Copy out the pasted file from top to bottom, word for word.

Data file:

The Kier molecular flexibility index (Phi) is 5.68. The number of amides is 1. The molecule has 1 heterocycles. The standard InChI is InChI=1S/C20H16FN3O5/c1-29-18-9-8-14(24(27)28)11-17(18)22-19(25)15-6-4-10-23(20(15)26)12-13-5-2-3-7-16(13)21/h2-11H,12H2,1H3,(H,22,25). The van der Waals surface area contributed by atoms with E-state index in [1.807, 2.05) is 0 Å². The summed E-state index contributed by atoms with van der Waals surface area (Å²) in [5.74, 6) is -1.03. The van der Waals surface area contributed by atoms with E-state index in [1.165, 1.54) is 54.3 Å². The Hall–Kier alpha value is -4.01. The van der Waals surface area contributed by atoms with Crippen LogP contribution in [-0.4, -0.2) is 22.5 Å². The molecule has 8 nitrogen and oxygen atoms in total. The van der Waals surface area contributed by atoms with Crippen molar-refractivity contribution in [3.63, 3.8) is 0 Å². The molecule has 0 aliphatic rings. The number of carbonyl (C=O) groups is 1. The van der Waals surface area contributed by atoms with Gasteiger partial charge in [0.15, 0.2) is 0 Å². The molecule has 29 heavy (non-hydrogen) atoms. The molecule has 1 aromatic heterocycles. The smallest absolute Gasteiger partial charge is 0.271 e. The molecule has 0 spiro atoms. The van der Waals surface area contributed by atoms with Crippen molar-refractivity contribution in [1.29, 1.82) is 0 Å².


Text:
The Kier molecular flexibility index (Phi) is 5.68. The number of amides is 1. The molecule has 1 heterocycles. The standard InChI is InChI=1S/C20H16FN3O5/c1-29-18-9-8-14(24(27)28)11-17(18)22-19(25)15-6-4-10-23(20(15)26)12-13-5-2-3-7-16(13)21/h2-11H,12H2,1H3,(H,22,25). The van der Waals surface area contributed by atoms with E-state index in [1.807, 2.05) is 0 Å². The summed E-state index contributed by atoms with van der Waals surface area (Å²) in [5.74, 6) is -1.03. The van der Waals surface area contributed by atoms with E-state index in [1.165, 1.54) is 54.3 Å². The Hall–Kier alpha value is -4.01. The van der Waals surface area contributed by atoms with Crippen LogP contribution in [-0.4, -0.2) is 22.5 Å². The molecule has 8 nitrogen and oxygen atoms in total. The van der Waals surface area contributed by atoms with Crippen molar-refractivity contribution in [3.63, 3.8) is 0 Å². The molecule has 0 aliphatic rings. The number of carbonyl (C=O) groups is 1. The van der Waals surface area contributed by atoms with Gasteiger partial charge in [0.15, 0.2) is 0 Å². The molecule has 29 heavy (non-hydrogen) atoms. The molecule has 1 aromatic heterocycles. The smallest absolute Gasteiger partial charge is 0.271 e. The molecule has 0 spiro atoms. The van der Waals surface area contributed by atoms with Crippen molar-refractivity contribution in [1.29, 1.82) is 0 Å².